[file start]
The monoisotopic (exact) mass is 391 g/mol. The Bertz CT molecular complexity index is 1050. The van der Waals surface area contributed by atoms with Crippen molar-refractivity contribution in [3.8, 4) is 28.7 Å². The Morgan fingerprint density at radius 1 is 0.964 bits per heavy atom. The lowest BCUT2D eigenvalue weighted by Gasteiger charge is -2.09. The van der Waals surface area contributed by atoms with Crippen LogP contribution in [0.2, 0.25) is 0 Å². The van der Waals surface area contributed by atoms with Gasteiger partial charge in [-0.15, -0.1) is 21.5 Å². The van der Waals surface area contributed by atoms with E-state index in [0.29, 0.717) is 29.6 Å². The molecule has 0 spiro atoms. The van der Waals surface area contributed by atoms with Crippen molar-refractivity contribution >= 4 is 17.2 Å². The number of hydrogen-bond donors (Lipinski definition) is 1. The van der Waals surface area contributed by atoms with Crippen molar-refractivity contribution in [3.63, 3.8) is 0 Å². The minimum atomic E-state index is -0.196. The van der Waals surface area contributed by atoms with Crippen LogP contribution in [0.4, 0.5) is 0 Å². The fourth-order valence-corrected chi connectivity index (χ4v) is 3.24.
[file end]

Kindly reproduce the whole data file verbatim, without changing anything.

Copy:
The monoisotopic (exact) mass is 391 g/mol. The Bertz CT molecular complexity index is 1050. The van der Waals surface area contributed by atoms with Crippen molar-refractivity contribution in [3.8, 4) is 28.7 Å². The Morgan fingerprint density at radius 1 is 0.964 bits per heavy atom. The lowest BCUT2D eigenvalue weighted by Gasteiger charge is -2.09. The van der Waals surface area contributed by atoms with Crippen LogP contribution in [0.2, 0.25) is 0 Å². The van der Waals surface area contributed by atoms with Gasteiger partial charge in [-0.15, -0.1) is 21.5 Å². The van der Waals surface area contributed by atoms with E-state index in [0.29, 0.717) is 29.6 Å². The molecule has 0 spiro atoms. The van der Waals surface area contributed by atoms with Crippen molar-refractivity contribution >= 4 is 17.2 Å². The number of hydrogen-bond donors (Lipinski definition) is 1. The van der Waals surface area contributed by atoms with Crippen molar-refractivity contribution in [3.63, 3.8) is 0 Å². The minimum atomic E-state index is -0.196. The van der Waals surface area contributed by atoms with Crippen LogP contribution in [0.4, 0.5) is 0 Å². The fourth-order valence-corrected chi connectivity index (χ4v) is 3.24.